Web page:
KURTZ: Take that moral high ground.

ZUCKMAN: ... and -- and all we can do is try to look at what the other side does -- says and try to look beyond it and say, "What does this really mean?"

KALB: Walter, you're a man of monumental skepticism. ABC has introduced some safeguards this week to re -- to avoid a repetition of what took place the night of the election. So they're going to, for example, not say a state can be called unless the last polling place has been closed. Do you really believe that the networks will hold off in the face of acute competition?

SHAPIRO: I think, to some extent, they will hold off in terms of never again will a state be called publicly while any polling place like those in the Florida Panhandle are open. The...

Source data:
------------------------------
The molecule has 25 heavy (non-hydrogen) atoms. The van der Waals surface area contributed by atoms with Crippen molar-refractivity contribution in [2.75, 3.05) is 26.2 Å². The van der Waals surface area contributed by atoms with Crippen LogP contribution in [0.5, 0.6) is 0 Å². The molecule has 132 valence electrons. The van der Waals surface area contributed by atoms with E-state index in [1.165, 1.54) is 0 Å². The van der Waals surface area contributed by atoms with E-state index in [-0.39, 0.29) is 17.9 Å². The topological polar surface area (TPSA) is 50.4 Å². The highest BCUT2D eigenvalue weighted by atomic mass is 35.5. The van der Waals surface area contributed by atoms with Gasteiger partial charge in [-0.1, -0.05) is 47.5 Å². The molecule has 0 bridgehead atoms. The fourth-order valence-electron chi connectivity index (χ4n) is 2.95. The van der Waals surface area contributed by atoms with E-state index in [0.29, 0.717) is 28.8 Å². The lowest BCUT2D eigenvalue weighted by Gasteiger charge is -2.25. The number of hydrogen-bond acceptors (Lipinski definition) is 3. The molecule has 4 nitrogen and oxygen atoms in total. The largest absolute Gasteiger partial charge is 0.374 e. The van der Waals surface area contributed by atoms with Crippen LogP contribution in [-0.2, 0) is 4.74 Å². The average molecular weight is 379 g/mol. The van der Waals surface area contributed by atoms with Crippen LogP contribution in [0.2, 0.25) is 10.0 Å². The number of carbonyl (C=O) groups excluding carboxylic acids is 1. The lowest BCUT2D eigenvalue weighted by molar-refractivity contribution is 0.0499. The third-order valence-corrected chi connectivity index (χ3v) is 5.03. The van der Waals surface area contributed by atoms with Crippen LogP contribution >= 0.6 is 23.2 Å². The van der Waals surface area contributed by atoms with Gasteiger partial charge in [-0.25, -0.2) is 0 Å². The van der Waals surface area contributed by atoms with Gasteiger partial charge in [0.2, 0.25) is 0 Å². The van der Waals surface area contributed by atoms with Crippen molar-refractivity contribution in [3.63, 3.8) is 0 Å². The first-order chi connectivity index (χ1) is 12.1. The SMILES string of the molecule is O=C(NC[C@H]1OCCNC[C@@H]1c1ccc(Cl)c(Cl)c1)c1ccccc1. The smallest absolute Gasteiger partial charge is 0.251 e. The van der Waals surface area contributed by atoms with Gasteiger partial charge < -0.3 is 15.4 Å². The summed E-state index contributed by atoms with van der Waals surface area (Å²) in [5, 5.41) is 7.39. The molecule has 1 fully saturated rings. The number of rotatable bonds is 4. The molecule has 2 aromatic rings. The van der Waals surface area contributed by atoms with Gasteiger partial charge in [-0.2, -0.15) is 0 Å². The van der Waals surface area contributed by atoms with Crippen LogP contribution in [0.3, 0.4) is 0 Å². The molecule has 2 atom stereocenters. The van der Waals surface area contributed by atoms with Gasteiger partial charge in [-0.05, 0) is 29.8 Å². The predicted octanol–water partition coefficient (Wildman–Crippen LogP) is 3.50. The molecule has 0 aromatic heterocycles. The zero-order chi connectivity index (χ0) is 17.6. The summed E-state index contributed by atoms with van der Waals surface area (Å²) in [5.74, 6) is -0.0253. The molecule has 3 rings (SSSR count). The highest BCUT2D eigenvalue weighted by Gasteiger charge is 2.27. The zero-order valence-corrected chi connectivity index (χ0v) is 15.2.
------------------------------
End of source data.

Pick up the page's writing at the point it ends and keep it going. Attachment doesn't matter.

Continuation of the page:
KALB: What about projections?

SHAPIRO: But the idea that somehow the people doing the calling for networks will be in this glass cocoon freed from the pressures of hysterical producers to get in line with the other networks, I think, that is a ludicrous possibility. I think that we are doomed for these ridiculous hyperactive calls by the network. I just hope that 19 -- the year 2000 has ingrained in everybody watching television for the next, you know, 15 election days a total level of skepticism...

KURTZ: OK. Roger...

SHAPIRO: ... because I think it lies with the viewers.

KURTZ: Roger Simon, it seems to me that the media have given a bullhorn to lots of shrill, high-decimal partisans on both sides, particularly on all the television talk shows, but even in newspaper editorials, you have some of this rhetoric. "Indianapolis Star" calling the election a ripoff. "New York Post," a coup d'etat by Al Gore. "Atlanta Journal," the election may be stolen yet. Does this seem kind of hyperventilating to you?